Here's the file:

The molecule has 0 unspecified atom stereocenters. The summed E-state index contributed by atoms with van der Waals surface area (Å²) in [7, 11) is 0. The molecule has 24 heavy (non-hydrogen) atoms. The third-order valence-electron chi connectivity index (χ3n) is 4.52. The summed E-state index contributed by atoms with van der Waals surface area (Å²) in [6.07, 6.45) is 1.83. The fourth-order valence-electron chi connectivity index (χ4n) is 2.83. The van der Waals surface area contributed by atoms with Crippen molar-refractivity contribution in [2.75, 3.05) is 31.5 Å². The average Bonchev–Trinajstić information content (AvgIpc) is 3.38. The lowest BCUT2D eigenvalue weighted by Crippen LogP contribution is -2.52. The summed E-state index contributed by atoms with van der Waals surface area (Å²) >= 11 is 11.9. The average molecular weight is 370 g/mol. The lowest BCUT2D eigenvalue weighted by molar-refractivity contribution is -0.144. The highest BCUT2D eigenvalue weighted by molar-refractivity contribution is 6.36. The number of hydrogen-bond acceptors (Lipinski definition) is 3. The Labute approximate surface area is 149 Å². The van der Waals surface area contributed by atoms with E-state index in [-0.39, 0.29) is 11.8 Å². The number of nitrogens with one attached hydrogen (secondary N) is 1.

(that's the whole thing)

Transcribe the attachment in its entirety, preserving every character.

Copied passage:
The molecule has 0 unspecified atom stereocenters. The summed E-state index contributed by atoms with van der Waals surface area (Å²) in [7, 11) is 0. The molecule has 24 heavy (non-hydrogen) atoms. The third-order valence-electron chi connectivity index (χ3n) is 4.52. The summed E-state index contributed by atoms with van der Waals surface area (Å²) in [6.07, 6.45) is 1.83. The fourth-order valence-electron chi connectivity index (χ4n) is 2.83. The van der Waals surface area contributed by atoms with Crippen molar-refractivity contribution in [2.75, 3.05) is 31.5 Å². The average Bonchev–Trinajstić information content (AvgIpc) is 3.38. The lowest BCUT2D eigenvalue weighted by Crippen LogP contribution is -2.52. The summed E-state index contributed by atoms with van der Waals surface area (Å²) >= 11 is 11.9. The average molecular weight is 370 g/mol. The lowest BCUT2D eigenvalue weighted by molar-refractivity contribution is -0.144. The highest BCUT2D eigenvalue weighted by molar-refractivity contribution is 6.36. The number of hydrogen-bond acceptors (Lipinski definition) is 3. The Labute approximate surface area is 149 Å². The van der Waals surface area contributed by atoms with E-state index in [-0.39, 0.29) is 11.8 Å². The number of nitrogens with one attached hydrogen (secondary N) is 1.